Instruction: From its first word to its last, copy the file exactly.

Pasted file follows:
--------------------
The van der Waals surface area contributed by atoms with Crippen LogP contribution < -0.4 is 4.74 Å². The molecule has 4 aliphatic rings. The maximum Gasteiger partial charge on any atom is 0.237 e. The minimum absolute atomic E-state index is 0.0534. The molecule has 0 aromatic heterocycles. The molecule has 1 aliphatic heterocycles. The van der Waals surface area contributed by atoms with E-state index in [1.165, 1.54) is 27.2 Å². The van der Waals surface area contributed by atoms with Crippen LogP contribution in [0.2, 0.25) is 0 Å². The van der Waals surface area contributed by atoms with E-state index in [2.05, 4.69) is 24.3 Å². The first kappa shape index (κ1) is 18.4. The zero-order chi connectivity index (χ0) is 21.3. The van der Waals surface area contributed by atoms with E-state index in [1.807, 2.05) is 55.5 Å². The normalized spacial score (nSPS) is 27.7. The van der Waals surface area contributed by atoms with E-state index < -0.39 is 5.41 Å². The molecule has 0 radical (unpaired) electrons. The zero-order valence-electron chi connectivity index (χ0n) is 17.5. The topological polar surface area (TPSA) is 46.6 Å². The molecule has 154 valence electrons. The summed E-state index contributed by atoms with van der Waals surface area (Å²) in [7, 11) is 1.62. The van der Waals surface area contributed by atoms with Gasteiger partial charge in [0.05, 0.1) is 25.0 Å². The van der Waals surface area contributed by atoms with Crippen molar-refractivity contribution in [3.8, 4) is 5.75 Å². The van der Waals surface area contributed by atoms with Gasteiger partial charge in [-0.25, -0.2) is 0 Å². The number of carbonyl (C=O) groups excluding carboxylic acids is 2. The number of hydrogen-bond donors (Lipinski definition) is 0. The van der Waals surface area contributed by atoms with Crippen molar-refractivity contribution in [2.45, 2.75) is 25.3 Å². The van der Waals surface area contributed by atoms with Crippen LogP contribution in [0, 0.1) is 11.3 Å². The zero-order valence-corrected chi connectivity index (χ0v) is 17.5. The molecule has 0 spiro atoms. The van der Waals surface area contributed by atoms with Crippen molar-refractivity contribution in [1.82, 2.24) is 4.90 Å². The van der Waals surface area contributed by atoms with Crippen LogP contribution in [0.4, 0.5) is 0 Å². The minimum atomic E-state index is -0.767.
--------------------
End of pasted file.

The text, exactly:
The van der Waals surface area contributed by atoms with Crippen LogP contribution < -0.4 is 4.74 Å². The molecule has 4 aliphatic rings. The maximum Gasteiger partial charge on any atom is 0.237 e. The minimum absolute atomic E-state index is 0.0534. The molecule has 0 aromatic heterocycles. The molecule has 1 aliphatic heterocycles. The van der Waals surface area contributed by atoms with E-state index in [1.165, 1.54) is 27.2 Å². The van der Waals surface area contributed by atoms with Crippen LogP contribution in [0.2, 0.25) is 0 Å². The van der Waals surface area contributed by atoms with E-state index in [2.05, 4.69) is 24.3 Å². The first kappa shape index (κ1) is 18.4. The zero-order chi connectivity index (χ0) is 21.3. The van der Waals surface area contributed by atoms with E-state index in [1.807, 2.05) is 55.5 Å². The normalized spacial score (nSPS) is 27.7. The van der Waals surface area contributed by atoms with E-state index < -0.39 is 5.41 Å². The molecule has 0 radical (unpaired) electrons. The zero-order valence-electron chi connectivity index (χ0n) is 17.5. The topological polar surface area (TPSA) is 46.6 Å². The molecule has 154 valence electrons. The summed E-state index contributed by atoms with van der Waals surface area (Å²) in [7, 11) is 1.62. The van der Waals surface area contributed by atoms with Gasteiger partial charge in [0.05, 0.1) is 25.0 Å². The van der Waals surface area contributed by atoms with Crippen molar-refractivity contribution in [3.8, 4) is 5.75 Å². The van der Waals surface area contributed by atoms with Gasteiger partial charge in [-0.25, -0.2) is 0 Å². The number of carbonyl (C=O) groups excluding carboxylic acids is 2. The number of hydrogen-bond donors (Lipinski definition) is 0. The van der Waals surface area contributed by atoms with Crippen molar-refractivity contribution in [2.45, 2.75) is 25.3 Å². The van der Waals surface area contributed by atoms with Crippen LogP contribution in [0, 0.1) is 11.3 Å². The zero-order valence-corrected chi connectivity index (χ0v) is 17.5. The molecule has 0 spiro atoms. The van der Waals surface area contributed by atoms with Crippen molar-refractivity contribution in [1.82, 2.24) is 4.90 Å². The van der Waals surface area contributed by atoms with Crippen LogP contribution in [0.4, 0.5) is 0 Å². The minimum atomic E-state index is -0.767.